Originally founded in 1970 to give high-school and college students a chance to hone their onstage skills, TheatreWorks dedicated itself early on to promoting new work that grappled with America's changing social landscape. Exploring the experiences of ethnic and cultural minorities, the group built a following throughout the subsequent decades, growing to its present size of 41 permanent staffers, an annual budget of $7 million, and 8,000 subscribers. Its New Works Initiative continues to seek out up-and-coming voices from around the country, helping new playwrights find their footing and prompting embittered older writers to test new pseudonyms.
Though the Lumière brothers and Thomas Edison are often credited with groundbreaking discoveries that paved the way for modern cinema, history sometimes leaves out a key player: photographer Eadweard Muybridge. Commissioned to find out whether horses lifted all four legs off the ground while galloping, Muybridge invented a device called the zoopraxiscope to display his photographed findings. His first zoopraxiscope screening was held in Palo Alto in 1879, making the city the birthplace of film. To honor Muybridge’s work, as well as the technological innovations bubbling throughout Silicon Valley, the Palo Alto International Film Festival was born in 2011. It focuses not only on new technology, but on breakthroughs in artistic expression, screening a collection of films from around the world. They range from major Hollywood releases, such as 2012’s Looper, to independent works, such as George Lucas’s home videos of himself practicing light-saber moves in his garage. Outside the theater, visitors can mingle at an array of talks, film workshops, and parties.
A charter member of the MLS, the San Jose Earthquakes played their first four seasons as the Clash before claiming the MLS Cup in 2001 and 2003. Though the team moved to Houston in '05, the franchise was reinstated in '08, bringing professional soccer back to the Bay Area. Buck Shaw Stadium serves as the team's current home, though a new stadium will shoot skyward in 2014, complete with luxury suites for fans and exhausted referees alike.
At Menlo Hub, both food and art find a place on the menu. The modern restaurant's walls are blanketed in original contemporary paintings, and on some nights, the dining space reverberates with music from live bands and solo musicians. But even on nights with performances, the main attraction is always found in the kitchen. Here, chefs design casual American dishes sprinkled with elements of Mediterranean cooking.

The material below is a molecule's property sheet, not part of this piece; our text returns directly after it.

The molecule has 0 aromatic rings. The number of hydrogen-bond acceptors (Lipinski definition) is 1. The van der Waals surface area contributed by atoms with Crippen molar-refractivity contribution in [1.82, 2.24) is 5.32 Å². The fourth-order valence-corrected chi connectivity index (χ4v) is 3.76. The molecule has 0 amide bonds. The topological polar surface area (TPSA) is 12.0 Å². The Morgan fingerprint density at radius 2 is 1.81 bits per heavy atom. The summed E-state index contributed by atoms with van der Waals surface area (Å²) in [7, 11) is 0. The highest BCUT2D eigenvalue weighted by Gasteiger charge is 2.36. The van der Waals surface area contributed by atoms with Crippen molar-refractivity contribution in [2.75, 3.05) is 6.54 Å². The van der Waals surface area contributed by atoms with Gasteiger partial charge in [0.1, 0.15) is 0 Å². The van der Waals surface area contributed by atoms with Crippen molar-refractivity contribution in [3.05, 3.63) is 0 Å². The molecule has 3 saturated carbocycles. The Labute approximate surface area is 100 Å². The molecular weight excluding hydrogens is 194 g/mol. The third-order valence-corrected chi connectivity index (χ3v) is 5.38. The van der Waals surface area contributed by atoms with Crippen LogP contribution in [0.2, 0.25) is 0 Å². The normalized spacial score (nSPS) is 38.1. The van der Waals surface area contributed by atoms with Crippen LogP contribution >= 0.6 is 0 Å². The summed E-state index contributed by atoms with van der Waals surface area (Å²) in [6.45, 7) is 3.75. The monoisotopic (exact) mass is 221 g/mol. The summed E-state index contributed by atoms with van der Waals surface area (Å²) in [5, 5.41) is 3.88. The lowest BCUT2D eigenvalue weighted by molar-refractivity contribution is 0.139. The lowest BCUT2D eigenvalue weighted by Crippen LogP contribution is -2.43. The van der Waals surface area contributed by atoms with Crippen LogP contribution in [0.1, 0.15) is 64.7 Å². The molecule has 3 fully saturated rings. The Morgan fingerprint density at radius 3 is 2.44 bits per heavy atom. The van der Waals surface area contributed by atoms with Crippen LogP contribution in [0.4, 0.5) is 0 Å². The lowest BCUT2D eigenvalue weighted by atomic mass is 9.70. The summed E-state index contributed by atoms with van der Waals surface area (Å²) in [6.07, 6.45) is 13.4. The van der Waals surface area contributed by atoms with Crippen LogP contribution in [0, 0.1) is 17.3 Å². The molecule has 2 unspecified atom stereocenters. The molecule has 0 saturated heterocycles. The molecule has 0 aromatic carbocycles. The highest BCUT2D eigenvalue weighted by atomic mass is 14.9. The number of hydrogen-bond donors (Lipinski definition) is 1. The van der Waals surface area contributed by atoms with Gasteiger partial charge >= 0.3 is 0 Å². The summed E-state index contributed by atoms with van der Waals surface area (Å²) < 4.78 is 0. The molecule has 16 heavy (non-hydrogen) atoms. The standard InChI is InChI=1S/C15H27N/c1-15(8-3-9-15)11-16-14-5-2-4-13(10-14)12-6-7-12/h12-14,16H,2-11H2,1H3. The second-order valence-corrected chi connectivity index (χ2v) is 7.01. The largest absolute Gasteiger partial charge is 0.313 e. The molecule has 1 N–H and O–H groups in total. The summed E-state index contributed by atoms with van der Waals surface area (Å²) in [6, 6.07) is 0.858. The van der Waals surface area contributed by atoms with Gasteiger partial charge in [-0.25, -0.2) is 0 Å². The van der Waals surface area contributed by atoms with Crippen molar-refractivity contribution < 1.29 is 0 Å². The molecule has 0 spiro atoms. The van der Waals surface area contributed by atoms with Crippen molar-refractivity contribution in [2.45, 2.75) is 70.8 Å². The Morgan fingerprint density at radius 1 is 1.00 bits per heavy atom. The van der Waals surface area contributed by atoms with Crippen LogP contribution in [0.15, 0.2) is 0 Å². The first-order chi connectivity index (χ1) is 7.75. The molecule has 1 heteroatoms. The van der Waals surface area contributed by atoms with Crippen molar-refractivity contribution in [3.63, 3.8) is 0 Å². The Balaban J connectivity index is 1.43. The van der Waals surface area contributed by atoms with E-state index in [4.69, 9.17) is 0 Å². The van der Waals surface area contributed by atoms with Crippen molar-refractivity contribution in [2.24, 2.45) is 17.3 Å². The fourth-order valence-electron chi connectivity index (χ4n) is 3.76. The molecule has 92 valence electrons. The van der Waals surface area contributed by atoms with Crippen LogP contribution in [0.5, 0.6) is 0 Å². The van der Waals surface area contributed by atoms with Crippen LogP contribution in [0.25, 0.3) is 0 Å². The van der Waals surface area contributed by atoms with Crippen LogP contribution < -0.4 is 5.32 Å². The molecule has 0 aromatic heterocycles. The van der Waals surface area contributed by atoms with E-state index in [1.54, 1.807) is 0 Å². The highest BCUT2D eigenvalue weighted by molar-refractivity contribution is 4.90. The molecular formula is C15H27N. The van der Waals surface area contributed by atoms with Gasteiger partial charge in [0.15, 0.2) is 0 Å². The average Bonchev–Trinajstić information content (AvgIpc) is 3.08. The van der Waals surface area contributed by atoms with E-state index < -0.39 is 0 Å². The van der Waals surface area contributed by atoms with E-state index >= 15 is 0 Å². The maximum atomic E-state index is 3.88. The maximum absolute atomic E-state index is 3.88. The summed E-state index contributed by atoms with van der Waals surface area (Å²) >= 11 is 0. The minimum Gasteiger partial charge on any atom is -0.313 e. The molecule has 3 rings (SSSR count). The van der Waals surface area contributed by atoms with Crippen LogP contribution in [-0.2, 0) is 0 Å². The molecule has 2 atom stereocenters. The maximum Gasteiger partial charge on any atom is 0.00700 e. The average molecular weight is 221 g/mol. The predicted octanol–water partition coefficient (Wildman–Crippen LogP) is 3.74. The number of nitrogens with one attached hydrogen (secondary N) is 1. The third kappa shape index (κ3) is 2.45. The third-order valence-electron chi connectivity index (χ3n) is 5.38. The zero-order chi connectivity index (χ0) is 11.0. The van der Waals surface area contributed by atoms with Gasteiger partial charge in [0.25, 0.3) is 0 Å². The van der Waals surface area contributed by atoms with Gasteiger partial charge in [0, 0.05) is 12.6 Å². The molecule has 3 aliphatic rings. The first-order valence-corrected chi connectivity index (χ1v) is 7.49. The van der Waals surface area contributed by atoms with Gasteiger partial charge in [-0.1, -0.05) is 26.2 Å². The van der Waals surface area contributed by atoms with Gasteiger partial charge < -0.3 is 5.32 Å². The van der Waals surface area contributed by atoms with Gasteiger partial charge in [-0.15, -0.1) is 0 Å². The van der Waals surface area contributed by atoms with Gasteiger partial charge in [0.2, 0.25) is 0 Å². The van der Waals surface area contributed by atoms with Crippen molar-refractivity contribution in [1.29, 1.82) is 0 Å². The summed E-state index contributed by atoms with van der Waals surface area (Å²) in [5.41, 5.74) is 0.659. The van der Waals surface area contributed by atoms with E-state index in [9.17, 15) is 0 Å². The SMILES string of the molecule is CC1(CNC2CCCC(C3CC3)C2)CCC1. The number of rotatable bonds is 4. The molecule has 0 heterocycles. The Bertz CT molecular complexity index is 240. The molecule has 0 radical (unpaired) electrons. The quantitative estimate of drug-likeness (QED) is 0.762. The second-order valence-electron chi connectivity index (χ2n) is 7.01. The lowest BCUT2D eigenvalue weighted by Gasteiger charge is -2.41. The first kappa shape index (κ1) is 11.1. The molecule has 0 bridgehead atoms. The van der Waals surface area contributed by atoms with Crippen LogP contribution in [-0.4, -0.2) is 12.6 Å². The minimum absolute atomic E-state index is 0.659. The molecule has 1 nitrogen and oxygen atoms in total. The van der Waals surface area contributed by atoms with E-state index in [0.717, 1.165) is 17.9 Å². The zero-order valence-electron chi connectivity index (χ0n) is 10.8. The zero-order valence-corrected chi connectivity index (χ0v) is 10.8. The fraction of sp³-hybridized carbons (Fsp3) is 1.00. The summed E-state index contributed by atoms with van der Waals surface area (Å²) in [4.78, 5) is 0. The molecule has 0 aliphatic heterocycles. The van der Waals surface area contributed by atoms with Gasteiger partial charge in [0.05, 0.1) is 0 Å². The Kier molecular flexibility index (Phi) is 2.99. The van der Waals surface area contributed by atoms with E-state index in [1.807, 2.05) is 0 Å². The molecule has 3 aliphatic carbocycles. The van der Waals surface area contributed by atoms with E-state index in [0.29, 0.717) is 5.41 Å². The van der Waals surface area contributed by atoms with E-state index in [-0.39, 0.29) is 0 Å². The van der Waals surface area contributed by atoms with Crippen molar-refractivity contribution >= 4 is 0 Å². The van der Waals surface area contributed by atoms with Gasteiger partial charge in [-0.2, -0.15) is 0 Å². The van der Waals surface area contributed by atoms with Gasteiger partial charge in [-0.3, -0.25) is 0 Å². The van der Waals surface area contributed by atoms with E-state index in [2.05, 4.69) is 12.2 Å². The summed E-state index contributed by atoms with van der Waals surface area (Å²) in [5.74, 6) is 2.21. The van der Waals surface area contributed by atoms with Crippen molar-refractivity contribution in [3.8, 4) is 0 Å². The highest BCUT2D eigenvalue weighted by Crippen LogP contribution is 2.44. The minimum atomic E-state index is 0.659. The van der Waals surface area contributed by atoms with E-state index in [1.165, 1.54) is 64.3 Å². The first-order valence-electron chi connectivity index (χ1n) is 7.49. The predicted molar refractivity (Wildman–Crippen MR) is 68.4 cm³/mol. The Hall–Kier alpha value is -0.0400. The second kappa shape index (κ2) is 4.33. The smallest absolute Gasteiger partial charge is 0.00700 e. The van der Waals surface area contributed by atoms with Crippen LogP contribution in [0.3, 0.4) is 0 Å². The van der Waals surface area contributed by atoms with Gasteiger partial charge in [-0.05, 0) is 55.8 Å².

The menus focus on simple steaks and seafood, complemented by organic produce sourced from nearby sustainable farms. The artfully plated dishes include California sea bass, New York steaks with gorgonzola demi-glace, and eggplant-wrapped lamb shanks. While most visitors sample the cuisine in the airy main dining space, private groups eat in a secluded room warmed by a corner fireplace.
At the lively bar, flat-screen TVs broadcast sporting events as bartenders mix fruit-infused martinis and pour a range of California wines, which are made from grapes that are just thankful that they never became California raisins.
Peninsula Symphony, founded in 1949 with the goal of enriching communities with affordable musical productions, grew from a grassroots ensemble to a 90-plus-member orchestra of well-trained local musicians. Music Director Mitchell Sardou Klein leads the ensemble with a steady baton, a sharp ear, and the stamina to carry on through the inevitable triple encore.
Cheryl Burke took the dance world by storm in 2006 when she won "Dancing with the Stars" twice, once in the winter and again in the fall. In addition to fame, her performance on the show also netted her two Emmy nominations for Outstanding Choreography. When she's not busy with the show, an acting gig, or a magazine shoot, she still finds time to teach at her eponymous dance studio, Cheryl Burke Dance, which she co-founded with her mother in 2009.
The facility features three dance studios, including a sprawling 4,118 sq. ft. studio, as well as a veteran team of instructors, some of whom are National and World dance champions. Together, in private or group settings, they teach nearly 20 different styles of dance, including the Waltz, Rumba, and the Lindy Hop. Once students feel confident enough with their dance skills or the swelling from the surgery to repair their second left foot subsides, they can attend one of the studio's dance parties to show off their new moves.